For the first time, physicists have successfully imaged spiral magnetic ordering in a multiferroic material. These materials are considered highly promising candidates for future data storage media. The researchers were able to prove their findings using unique quantum sensors that were developed at Basel University and that can analyze electromagnetic fields on the nanometer scale. The results – obtained by scientists from the University of Basel’s Department of Physics, the Swiss Nanoscience Institute, the University of Montpellier and several laboratories from University Paris-Saclay – were recently published in the journal Nature.

Multiferroics are materials that simultaneously react to electric and magnetic fields. These two properties are rarely found together, and their combined...

Im Focus: Fast, convenient & standardized: New lab innovation for automated tissue engineering & drug

MBM ScienceBridge GmbH successfully negotiated a license agreement between University Medical Center Göttingen (UMG) and the biotech company Tissue Systems Holding GmbH about commercial use of a multi-well tissue plate for automated and reliable tissue engineering & drug testing.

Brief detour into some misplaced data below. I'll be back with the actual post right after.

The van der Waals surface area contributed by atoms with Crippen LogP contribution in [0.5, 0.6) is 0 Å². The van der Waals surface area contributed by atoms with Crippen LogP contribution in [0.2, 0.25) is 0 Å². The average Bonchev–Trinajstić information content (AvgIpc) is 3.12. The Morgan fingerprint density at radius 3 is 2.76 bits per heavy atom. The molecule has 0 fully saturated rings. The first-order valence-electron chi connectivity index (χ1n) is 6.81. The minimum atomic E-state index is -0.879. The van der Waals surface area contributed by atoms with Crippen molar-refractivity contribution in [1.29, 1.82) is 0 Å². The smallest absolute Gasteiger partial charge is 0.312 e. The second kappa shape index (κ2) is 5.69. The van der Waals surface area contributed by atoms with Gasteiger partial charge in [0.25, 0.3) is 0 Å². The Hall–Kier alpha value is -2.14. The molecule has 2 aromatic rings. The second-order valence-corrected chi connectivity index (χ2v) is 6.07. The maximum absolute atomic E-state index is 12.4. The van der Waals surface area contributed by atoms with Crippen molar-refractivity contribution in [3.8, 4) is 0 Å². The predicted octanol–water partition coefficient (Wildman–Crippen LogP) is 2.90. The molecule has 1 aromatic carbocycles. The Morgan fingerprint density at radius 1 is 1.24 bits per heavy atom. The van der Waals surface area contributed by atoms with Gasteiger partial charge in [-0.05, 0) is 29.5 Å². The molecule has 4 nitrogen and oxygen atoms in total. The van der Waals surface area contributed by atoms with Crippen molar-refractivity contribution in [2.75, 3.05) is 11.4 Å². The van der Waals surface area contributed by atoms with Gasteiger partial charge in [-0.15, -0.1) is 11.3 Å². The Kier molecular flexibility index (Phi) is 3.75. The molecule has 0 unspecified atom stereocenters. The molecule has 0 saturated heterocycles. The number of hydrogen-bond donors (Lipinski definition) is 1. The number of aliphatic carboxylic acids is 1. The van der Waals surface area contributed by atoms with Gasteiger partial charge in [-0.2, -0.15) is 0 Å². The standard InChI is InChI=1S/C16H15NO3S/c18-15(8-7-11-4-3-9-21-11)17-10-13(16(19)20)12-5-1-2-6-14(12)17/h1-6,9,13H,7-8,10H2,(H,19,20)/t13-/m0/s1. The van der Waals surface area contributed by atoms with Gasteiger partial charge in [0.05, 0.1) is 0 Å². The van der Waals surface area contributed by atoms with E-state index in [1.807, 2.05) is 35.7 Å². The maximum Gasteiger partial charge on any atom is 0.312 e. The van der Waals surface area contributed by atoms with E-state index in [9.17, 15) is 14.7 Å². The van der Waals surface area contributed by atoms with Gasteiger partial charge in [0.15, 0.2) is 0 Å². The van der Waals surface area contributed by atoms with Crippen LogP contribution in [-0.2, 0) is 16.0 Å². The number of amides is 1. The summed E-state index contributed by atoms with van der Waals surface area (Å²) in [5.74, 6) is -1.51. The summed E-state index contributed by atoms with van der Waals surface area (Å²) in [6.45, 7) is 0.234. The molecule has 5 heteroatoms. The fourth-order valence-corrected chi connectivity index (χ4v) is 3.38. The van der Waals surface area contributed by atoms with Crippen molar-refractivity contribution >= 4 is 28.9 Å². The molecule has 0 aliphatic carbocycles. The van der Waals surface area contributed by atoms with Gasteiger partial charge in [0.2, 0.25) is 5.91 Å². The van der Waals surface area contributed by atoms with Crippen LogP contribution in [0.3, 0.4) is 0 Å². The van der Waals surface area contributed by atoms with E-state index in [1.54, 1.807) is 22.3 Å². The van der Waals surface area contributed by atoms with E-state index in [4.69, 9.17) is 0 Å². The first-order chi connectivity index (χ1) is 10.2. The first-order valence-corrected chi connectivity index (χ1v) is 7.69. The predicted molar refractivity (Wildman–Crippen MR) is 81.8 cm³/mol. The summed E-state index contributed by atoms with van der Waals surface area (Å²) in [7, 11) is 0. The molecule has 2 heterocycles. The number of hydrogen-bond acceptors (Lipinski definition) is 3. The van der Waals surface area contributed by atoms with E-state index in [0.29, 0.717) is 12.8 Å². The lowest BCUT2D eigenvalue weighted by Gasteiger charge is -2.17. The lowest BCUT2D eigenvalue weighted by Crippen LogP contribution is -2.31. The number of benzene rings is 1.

MBM ScienceBridge GmbH successfully negotiated a license agreement between University Medical Center Göttingen (UMG) and the biotech company Tissue Systems...

All Focus news of the innovation-report >>>

Anzeige

Anzeige

Event News

“Lasers in Composites Symposium” in Aachen – from Science to Application

19.09.2017 | Event News

I-ESA 2018 – Call for Papers

12.09.2017 | Event News

EMBO at Basel Life, a new conference on current and emerging life science research

06.09.2017 | Event News

 
Latest News

Comet or asteroid? Hubble discovers that a unique object is a binary

21.09.2017 | Physics and Astronomy

Cnidarians remotely control bacteria

21.09.2017 | Life Sciences

Monitoring the heart's mitochondria to predict cardiac arrest?

21.09.2017 | Health and Medicine

VideoLinks
B2B-VideoLinks
More VideoLinks >>>